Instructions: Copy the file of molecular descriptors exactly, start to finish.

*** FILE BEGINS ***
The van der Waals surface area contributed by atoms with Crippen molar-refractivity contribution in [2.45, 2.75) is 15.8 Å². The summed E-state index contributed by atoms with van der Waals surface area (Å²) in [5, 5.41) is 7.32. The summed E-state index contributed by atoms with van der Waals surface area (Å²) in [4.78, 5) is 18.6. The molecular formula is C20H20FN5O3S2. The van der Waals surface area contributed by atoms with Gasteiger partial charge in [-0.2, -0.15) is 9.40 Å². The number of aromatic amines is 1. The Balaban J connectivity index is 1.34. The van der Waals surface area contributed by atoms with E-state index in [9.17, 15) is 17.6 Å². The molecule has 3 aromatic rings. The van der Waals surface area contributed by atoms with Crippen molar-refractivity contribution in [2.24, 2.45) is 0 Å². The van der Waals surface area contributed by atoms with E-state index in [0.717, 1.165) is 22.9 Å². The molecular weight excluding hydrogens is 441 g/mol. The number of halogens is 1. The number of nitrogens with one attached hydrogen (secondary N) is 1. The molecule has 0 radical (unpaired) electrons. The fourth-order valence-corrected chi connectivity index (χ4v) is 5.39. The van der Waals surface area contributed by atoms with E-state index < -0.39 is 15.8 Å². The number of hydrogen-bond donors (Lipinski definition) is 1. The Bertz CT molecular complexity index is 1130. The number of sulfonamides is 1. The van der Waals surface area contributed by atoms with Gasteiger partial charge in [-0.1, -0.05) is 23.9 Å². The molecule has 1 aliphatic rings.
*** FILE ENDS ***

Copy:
The van der Waals surface area contributed by atoms with Crippen molar-refractivity contribution in [2.45, 2.75) is 15.8 Å². The summed E-state index contributed by atoms with van der Waals surface area (Å²) in [5, 5.41) is 7.32. The summed E-state index contributed by atoms with van der Waals surface area (Å²) in [4.78, 5) is 18.6. The molecular formula is C20H20FN5O3S2. The van der Waals surface area contributed by atoms with Gasteiger partial charge in [-0.2, -0.15) is 9.40 Å². The number of aromatic amines is 1. The Balaban J connectivity index is 1.34. The van der Waals surface area contributed by atoms with E-state index in [9.17, 15) is 17.6 Å². The molecule has 3 aromatic rings. The van der Waals surface area contributed by atoms with Crippen molar-refractivity contribution in [2.24, 2.45) is 0 Å². The van der Waals surface area contributed by atoms with E-state index in [0.717, 1.165) is 22.9 Å². The molecular weight excluding hydrogens is 441 g/mol. The number of halogens is 1. The number of nitrogens with one attached hydrogen (secondary N) is 1. The molecule has 0 radical (unpaired) electrons. The fourth-order valence-corrected chi connectivity index (χ4v) is 5.39. The van der Waals surface area contributed by atoms with E-state index < -0.39 is 15.8 Å². The number of hydrogen-bond donors (Lipinski definition) is 1. The Bertz CT molecular complexity index is 1130. The number of sulfonamides is 1. The van der Waals surface area contributed by atoms with Gasteiger partial charge in [-0.1, -0.05) is 23.9 Å². The molecule has 1 aliphatic rings.